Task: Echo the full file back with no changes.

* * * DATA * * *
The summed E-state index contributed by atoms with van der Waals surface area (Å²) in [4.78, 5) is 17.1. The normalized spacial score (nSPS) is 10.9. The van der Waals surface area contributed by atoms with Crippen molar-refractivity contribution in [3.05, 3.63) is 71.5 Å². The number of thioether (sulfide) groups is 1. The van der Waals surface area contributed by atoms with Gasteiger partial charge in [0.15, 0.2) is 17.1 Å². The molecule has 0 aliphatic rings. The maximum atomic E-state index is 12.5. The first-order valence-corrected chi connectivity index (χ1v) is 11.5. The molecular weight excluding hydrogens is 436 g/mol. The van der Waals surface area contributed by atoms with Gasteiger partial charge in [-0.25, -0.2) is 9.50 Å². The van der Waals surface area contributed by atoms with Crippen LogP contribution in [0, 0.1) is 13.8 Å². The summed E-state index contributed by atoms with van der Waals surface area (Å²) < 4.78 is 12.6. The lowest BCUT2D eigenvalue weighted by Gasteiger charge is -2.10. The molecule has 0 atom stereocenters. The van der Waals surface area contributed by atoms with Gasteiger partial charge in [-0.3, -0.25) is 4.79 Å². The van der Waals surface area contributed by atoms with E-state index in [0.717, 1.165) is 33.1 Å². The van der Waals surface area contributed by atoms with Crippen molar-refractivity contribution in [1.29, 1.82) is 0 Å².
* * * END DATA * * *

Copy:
The summed E-state index contributed by atoms with van der Waals surface area (Å²) in [4.78, 5) is 17.1. The normalized spacial score (nSPS) is 10.9. The van der Waals surface area contributed by atoms with Crippen molar-refractivity contribution in [3.05, 3.63) is 71.5 Å². The number of thioether (sulfide) groups is 1. The van der Waals surface area contributed by atoms with Gasteiger partial charge in [0.15, 0.2) is 17.1 Å². The molecule has 0 aliphatic rings. The maximum atomic E-state index is 12.5. The first-order valence-corrected chi connectivity index (χ1v) is 11.5. The molecular weight excluding hydrogens is 436 g/mol. The van der Waals surface area contributed by atoms with Gasteiger partial charge in [-0.25, -0.2) is 9.50 Å². The van der Waals surface area contributed by atoms with Crippen LogP contribution in [0, 0.1) is 13.8 Å². The summed E-state index contributed by atoms with van der Waals surface area (Å²) < 4.78 is 12.6. The lowest BCUT2D eigenvalue weighted by Gasteiger charge is -2.10. The molecule has 0 atom stereocenters. The van der Waals surface area contributed by atoms with Gasteiger partial charge in [-0.3, -0.25) is 4.79 Å². The van der Waals surface area contributed by atoms with E-state index in [0.717, 1.165) is 33.1 Å². The van der Waals surface area contributed by atoms with Crippen molar-refractivity contribution in [1.29, 1.82) is 0 Å².